Star Trek re-BOOTS (on my shoes)

I finally saw the new STAR TREK movie. I waited this long out of a sense of foreboding, articulated in this article:
Despite my apprehensions, i held a little ray of hope that it would be as wonderful as so many people (some TREK fans included) were saying.
That "pfffft" sound you just heard was the dousing of a ray.
The film was bad. Painfully so. Mind you, for what it was, a Hollywood big-budget action flick, it was...okay. But it was horrible because it was horrible TREK. It was visual/character-driven, whereas TREK is story/character-driven. TREK takes on issues of social importance, but this film boldly goes...nowhere. Nothing bold. TREK gave us television's first interracial kiss, and a black female officer in a white male-only world. At the height of the cold war, it showed a russian officer serving alongside americans. TREK said, "It's okay...we're going to get past all this...i promise you, we're going to get past all this." Later, TREK put a black and a female captain into the zeitgeist, and explored the rights of artificial life. So i fervently hope that abrams' work with the franchise is done. He's talented, but showed no understanding of the show's meaning...a peek into a future where war, poverty, religion, and disease are bygone relics of a barbaric past. That's why TREK fans can be so, well, zealous. It's not that they need to "get a life", it's that they've seen this vision, and they want it...not in two hundred years, but now. Abrams didn't get that, and that's not even the worst a world plagued by brutality so staggering it defies comprehension or credibility, it's unconscionable to glamorize violence. The film was also often embarrassingly contrived, particularly with the nimoy subplot. So let's get back to the TREK vision, and move it forward again. I know just the visionary for the job:

Sunday, January 3, 2010

a maxmas journey

(The pattern of my December holiday travels has been a delightful constant for most of the past decade. That pattern may be forever changed, with my mother's impending relocation to Florida. To say nothing of the possibility that i myself might move to a warmer clime before long.)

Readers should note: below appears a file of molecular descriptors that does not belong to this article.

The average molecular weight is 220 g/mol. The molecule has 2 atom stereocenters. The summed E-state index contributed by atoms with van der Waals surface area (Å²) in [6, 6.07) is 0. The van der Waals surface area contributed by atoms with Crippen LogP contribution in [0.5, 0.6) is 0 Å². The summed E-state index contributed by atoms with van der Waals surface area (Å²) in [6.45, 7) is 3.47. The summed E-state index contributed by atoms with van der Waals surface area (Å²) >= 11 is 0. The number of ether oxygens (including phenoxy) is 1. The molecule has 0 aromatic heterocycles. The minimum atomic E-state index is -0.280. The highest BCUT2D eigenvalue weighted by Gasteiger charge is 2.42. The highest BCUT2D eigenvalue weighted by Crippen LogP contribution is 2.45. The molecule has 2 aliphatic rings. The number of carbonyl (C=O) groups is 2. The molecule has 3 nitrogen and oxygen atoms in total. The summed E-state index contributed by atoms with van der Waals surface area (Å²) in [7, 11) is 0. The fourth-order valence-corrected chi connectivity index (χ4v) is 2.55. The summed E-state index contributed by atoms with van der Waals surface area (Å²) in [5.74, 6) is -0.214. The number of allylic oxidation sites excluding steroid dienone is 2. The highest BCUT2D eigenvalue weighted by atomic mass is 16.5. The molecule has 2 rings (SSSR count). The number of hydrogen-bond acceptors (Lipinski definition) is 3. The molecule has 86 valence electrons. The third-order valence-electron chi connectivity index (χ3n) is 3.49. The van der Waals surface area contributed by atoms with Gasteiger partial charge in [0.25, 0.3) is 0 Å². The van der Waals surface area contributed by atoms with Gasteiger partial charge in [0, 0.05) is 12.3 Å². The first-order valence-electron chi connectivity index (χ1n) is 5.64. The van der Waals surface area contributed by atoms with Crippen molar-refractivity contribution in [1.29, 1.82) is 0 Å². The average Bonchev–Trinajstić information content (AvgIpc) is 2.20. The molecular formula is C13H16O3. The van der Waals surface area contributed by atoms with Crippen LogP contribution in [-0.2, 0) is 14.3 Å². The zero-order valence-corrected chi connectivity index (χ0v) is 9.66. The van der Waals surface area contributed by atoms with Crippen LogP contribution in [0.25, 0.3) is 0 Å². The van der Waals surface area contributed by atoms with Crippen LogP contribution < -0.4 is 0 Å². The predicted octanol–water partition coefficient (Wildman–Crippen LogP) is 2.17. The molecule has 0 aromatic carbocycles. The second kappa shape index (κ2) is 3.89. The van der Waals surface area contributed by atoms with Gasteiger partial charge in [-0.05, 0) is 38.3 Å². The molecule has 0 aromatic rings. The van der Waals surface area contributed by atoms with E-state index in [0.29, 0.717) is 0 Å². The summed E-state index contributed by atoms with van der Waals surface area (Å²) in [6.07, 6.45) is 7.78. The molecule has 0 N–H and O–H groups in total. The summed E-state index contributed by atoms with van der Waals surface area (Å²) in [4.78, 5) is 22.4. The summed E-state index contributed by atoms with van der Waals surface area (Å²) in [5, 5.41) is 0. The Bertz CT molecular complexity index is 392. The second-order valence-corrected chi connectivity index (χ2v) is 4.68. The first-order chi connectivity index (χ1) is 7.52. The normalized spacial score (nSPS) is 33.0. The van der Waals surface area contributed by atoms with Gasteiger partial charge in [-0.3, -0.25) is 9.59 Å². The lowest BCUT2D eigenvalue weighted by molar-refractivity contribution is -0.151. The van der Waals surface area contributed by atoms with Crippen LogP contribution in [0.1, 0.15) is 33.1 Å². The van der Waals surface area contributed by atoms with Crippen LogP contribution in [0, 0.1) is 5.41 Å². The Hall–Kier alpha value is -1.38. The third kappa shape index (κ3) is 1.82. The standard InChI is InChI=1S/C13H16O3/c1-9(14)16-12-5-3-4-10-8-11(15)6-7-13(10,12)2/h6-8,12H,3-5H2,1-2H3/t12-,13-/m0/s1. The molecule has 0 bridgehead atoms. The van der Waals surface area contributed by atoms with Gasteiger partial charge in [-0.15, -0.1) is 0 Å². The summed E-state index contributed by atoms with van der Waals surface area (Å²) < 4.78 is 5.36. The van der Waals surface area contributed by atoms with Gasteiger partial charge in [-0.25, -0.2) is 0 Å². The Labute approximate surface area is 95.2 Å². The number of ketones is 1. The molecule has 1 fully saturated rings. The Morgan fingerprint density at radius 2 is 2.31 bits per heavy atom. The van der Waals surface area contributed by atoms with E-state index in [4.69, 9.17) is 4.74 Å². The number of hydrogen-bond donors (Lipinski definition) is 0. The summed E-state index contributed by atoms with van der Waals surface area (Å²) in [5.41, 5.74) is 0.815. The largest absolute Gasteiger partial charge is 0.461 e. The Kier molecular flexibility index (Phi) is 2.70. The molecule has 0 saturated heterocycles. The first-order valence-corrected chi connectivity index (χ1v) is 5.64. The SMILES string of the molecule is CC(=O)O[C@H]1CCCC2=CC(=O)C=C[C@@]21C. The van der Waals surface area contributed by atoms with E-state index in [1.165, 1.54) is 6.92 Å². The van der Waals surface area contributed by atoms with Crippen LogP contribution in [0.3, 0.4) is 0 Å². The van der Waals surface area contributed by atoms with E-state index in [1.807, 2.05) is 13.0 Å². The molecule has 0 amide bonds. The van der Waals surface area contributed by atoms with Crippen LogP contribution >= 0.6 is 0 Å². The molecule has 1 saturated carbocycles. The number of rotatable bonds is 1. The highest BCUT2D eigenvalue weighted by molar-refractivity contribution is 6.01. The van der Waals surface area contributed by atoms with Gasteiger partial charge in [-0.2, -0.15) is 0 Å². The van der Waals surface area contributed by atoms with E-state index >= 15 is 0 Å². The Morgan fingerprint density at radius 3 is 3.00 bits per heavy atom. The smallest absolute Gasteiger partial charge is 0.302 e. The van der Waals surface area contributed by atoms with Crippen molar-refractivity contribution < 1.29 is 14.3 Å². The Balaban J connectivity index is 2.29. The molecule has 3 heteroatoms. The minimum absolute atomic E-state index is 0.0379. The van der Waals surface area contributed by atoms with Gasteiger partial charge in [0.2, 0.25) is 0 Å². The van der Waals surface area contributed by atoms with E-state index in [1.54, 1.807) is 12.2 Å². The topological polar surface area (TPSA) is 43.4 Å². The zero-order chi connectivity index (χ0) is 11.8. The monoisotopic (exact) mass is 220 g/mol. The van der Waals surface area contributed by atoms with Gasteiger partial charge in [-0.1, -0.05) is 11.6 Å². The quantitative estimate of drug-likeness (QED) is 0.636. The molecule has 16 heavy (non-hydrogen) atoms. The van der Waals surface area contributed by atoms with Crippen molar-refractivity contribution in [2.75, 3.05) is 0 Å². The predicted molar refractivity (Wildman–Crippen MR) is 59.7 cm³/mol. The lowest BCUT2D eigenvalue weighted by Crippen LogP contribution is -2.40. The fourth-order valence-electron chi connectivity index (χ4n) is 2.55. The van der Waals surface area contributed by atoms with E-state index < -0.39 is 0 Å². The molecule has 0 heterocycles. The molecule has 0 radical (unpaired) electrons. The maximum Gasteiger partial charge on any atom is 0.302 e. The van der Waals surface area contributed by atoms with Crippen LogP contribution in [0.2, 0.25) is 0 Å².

I arrived in Pennsylvania, my ancestral home, on December 23rd. Mom's family hails from Reading, and Dad's from Harrisburg. I spent my teens and part of my twenties in the Philadelphia suburbs, going to school at West Chester University (twice). Mom still lives in Bucks County, Dad retired to the Pocono Mountains, and sister and her family live in Kennett Square, the suburbs on the south side of Philly.
On White Heron Lake, Jan had made the house a holiday wonderland as always. She's a fantastic baker. Of her many cookies, the most amazing were the cranberry-macadamia-caramel shortbreads. My dad calls her the greatest elf ever, and i pretended to be insulted. They both loved the selections i shared from Chuck Negron's Christmas album, particularly Jan with "Grown Up Christmas List" (i knew she already loved the song). At one point, there was a little flare-up of marital tension, and i was grateful that she and i later had some alone time. I was reminded of my recent article about how three-person marriages would provide an automatic pressure release valve between any two isolated souls. Jan said some very complimentary things to me about how well i deal with my Father's less gentle side; i was humbly grateful she appreciated that.